Minimize fees with the right options
It is important to understand common bank deposit account fees, the options available, and ways you can minimize or avoid fees. When it comes to bank fees and charges, there are important things you should know, including the options you have when opening a deposit account. As a consumer, you have options. By knowing these options, you are empowered to choose an account that works best for you.
Deposit account fees
Banks are required under Federal law to disclose any fees they charge in connection with a deposit account. Ask your bank, or any bank you are considering opening an account with, for the account opening disclosure and fee schedule. All deposit-related fees that your bank can charge must be listed in these documents. Common fees might include monthly maintenance or automated teller machine (ATM) withdrawal fees. For more on account disclosures, visit FDIC Consumer News January 2021 Issue.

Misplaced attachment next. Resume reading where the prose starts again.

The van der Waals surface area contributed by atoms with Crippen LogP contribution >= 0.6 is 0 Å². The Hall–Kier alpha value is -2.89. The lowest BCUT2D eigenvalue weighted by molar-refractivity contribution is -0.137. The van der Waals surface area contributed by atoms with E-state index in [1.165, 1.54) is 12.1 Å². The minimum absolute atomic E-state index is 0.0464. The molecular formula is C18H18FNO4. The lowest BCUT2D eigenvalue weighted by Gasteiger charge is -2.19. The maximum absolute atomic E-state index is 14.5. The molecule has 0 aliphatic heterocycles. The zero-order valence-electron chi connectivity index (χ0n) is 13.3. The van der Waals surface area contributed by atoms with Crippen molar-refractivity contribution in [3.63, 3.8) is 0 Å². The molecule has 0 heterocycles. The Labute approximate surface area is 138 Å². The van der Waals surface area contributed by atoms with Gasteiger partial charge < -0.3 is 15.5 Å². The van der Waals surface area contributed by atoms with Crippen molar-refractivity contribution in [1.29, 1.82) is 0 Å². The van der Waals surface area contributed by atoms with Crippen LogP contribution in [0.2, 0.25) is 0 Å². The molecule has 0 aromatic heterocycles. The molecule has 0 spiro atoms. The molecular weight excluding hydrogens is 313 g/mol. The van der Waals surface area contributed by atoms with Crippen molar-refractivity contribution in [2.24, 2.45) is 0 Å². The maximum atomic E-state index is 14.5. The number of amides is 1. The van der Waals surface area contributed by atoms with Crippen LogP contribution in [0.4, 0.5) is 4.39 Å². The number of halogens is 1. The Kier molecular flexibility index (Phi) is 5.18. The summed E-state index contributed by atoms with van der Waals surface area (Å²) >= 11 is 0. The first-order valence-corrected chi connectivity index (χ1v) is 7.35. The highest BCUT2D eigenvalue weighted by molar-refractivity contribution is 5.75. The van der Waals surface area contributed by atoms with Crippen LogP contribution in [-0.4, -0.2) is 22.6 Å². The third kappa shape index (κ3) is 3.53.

Overdraft fees occur when you don’t have enough money in your account to cover your transactions. The cost for overdraft fees varies by bank, but they may cost around $35 per transaction. These fees can add up quickly and can have ripple effects that are costly. Some banks also may charge what are known as continuous overdraft fees, or daily overdraft fees. These are charges assessed every day the account remains overdrawn.
In general, for debit card transactions at ATMs or at merchants, consumers must opt-in, or agree up front, that the bank can charge you an overdraft fee for any debit card transaction that overdraws the account. If you don’t opt-in, you can’t be charged a fee. However, your bank may refuse your purchase if it will overdraw your account.